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The legendary forty-hour working week
  1. I D Wacogne
  1. Dr Wacogne was on secondment at the Royal Children's Hospital, Brisbane for two years and is now completing his SpR training at the North Staffordshire Hospital, UK.

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One of the many reasons I was keen to work in Australia was to see if they really had achieved what we're told they have—the legendary forty-hour working week. More to the point, how have they reconciled that magical triumvirate: Service, Education, and the often overlooked Having a Life. Let me start by saying that I think that they have achieved it, to some extent, but that I don't quite understand how.

The agreements between junior doctors and their employers are at state level in Queensland, but there are a few generalisations that can be made. Firstly the contract is to 40 hours per week—well, in fact, 80 hours per fortnight. Secondly the employer suffers a series of financial penalties for asking doctors to work antisocial hours or patterns. These range from 15% extra for night shifts, to double time for Sundays, to 250% for some public holidays, with many shades of grey between. For example, if you work any overtime or more than 10 hours in a day your hourly rate rises, at this point, to 150% basic. If you were on what we might understand as a full shift roster, you'd be on 200% for any overtime. In any case, after three hours of overtime you're on 200%. Confused yet? The Queensland award and interpretation runs to more than 100 pages.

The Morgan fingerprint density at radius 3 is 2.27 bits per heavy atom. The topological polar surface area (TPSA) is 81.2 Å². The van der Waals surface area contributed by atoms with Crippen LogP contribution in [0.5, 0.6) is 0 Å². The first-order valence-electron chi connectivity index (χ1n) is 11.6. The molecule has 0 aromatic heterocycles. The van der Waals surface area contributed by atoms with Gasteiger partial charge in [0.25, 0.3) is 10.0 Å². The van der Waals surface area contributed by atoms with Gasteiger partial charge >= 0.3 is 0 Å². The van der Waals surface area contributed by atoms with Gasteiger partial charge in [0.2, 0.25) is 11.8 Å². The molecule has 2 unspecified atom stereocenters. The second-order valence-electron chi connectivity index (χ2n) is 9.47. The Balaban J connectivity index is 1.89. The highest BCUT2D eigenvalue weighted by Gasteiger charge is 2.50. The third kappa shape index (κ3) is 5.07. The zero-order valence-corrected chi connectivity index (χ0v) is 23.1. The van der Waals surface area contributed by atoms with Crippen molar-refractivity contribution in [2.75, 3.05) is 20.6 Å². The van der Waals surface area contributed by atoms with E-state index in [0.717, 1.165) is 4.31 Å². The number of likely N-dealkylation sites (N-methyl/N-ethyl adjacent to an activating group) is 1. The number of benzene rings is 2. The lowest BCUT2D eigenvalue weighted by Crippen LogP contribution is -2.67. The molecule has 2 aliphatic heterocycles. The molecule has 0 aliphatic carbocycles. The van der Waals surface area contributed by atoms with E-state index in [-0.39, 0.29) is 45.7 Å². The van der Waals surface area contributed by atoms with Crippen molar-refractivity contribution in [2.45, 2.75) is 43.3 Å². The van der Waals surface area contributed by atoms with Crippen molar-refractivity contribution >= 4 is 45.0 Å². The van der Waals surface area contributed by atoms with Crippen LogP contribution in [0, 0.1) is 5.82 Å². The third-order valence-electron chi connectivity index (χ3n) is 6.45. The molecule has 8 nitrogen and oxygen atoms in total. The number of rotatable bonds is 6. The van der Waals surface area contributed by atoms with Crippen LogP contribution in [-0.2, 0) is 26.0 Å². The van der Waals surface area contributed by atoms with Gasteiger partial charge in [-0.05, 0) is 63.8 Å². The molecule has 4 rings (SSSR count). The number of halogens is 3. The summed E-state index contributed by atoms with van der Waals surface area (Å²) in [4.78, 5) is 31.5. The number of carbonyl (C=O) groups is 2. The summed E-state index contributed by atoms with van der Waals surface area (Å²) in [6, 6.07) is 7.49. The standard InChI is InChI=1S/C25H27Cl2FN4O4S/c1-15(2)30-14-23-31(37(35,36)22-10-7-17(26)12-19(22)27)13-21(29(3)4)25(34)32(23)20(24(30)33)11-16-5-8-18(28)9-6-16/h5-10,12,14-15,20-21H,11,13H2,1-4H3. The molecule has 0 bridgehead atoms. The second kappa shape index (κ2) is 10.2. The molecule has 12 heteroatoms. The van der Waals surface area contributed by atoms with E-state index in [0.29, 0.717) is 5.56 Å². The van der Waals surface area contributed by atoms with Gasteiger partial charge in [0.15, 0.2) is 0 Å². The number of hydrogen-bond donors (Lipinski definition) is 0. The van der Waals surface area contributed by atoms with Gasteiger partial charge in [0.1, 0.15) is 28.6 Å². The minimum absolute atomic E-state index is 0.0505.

The employer is, therefore, under a large financial pressure to introduce more reasonable—and thus for them cheaper—working patterns in this more sophisticated version of what is being attempted with the banding system in the UK. However, they do have a powerful trump card to play. “Remote on-call”, in Queensland at least, requires a doctor to be available for work at 30 minutes' notice. This means, at the very least, staying in town, contactable and sober. For this the doctor is paid just a few dollars a day. Of course, once they are called in they are immediately on penalty rates of pay, but this provision does allow an employer to roster doctors quite tightly, and pay an almost negligible amount for peace-of-mind backup for busy times or sickness.